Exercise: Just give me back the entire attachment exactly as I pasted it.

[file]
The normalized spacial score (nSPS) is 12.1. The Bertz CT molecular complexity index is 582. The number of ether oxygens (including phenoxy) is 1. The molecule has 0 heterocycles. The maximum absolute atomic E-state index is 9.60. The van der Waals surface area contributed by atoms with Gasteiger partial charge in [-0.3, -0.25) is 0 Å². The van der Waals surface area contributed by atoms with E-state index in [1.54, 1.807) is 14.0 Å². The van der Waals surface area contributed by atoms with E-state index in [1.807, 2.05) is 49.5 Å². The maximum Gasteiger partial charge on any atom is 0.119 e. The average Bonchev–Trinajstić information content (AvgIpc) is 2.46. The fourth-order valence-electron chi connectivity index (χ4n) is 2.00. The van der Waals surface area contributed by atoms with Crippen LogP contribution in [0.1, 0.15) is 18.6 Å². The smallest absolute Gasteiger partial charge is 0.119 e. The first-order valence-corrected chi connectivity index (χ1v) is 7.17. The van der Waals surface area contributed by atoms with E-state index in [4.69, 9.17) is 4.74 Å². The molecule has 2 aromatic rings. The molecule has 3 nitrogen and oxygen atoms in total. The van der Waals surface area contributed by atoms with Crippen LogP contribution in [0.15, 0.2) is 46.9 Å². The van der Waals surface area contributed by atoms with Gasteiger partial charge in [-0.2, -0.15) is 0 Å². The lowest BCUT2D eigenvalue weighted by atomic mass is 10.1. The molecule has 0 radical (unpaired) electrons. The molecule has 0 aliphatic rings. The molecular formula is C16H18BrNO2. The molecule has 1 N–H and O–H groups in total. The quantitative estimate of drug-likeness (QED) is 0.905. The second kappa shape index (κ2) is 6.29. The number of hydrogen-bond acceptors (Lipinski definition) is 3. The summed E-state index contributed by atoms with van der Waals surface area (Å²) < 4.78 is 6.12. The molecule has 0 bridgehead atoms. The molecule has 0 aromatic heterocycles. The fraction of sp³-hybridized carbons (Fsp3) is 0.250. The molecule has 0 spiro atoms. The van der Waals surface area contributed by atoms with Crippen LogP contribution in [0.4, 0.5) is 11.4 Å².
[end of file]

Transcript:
The normalized spacial score (nSPS) is 12.1. The Bertz CT molecular complexity index is 582. The number of ether oxygens (including phenoxy) is 1. The molecule has 0 heterocycles. The maximum absolute atomic E-state index is 9.60. The van der Waals surface area contributed by atoms with Gasteiger partial charge in [-0.3, -0.25) is 0 Å². The van der Waals surface area contributed by atoms with E-state index in [1.54, 1.807) is 14.0 Å². The van der Waals surface area contributed by atoms with E-state index in [1.807, 2.05) is 49.5 Å². The maximum Gasteiger partial charge on any atom is 0.119 e. The average Bonchev–Trinajstić information content (AvgIpc) is 2.46. The fourth-order valence-electron chi connectivity index (χ4n) is 2.00. The van der Waals surface area contributed by atoms with Crippen LogP contribution in [0.1, 0.15) is 18.6 Å². The smallest absolute Gasteiger partial charge is 0.119 e. The first-order valence-corrected chi connectivity index (χ1v) is 7.17. The van der Waals surface area contributed by atoms with E-state index in [4.69, 9.17) is 4.74 Å². The molecule has 2 aromatic rings. The molecule has 3 nitrogen and oxygen atoms in total. The van der Waals surface area contributed by atoms with Crippen LogP contribution in [0.15, 0.2) is 46.9 Å². The van der Waals surface area contributed by atoms with Gasteiger partial charge in [-0.2, -0.15) is 0 Å². The lowest BCUT2D eigenvalue weighted by atomic mass is 10.1. The molecule has 0 radical (unpaired) electrons. The molecule has 0 aliphatic rings. The molecular formula is C16H18BrNO2. The molecule has 1 N–H and O–H groups in total. The quantitative estimate of drug-likeness (QED) is 0.905. The second kappa shape index (κ2) is 6.29. The number of hydrogen-bond acceptors (Lipinski definition) is 3. The summed E-state index contributed by atoms with van der Waals surface area (Å²) < 4.78 is 6.12. The molecule has 0 bridgehead atoms. The molecule has 0 aromatic heterocycles. The fraction of sp³-hybridized carbons (Fsp3) is 0.250. The molecule has 0 spiro atoms. The van der Waals surface area contributed by atoms with Crippen LogP contribution in [0.4, 0.5) is 11.4 Å².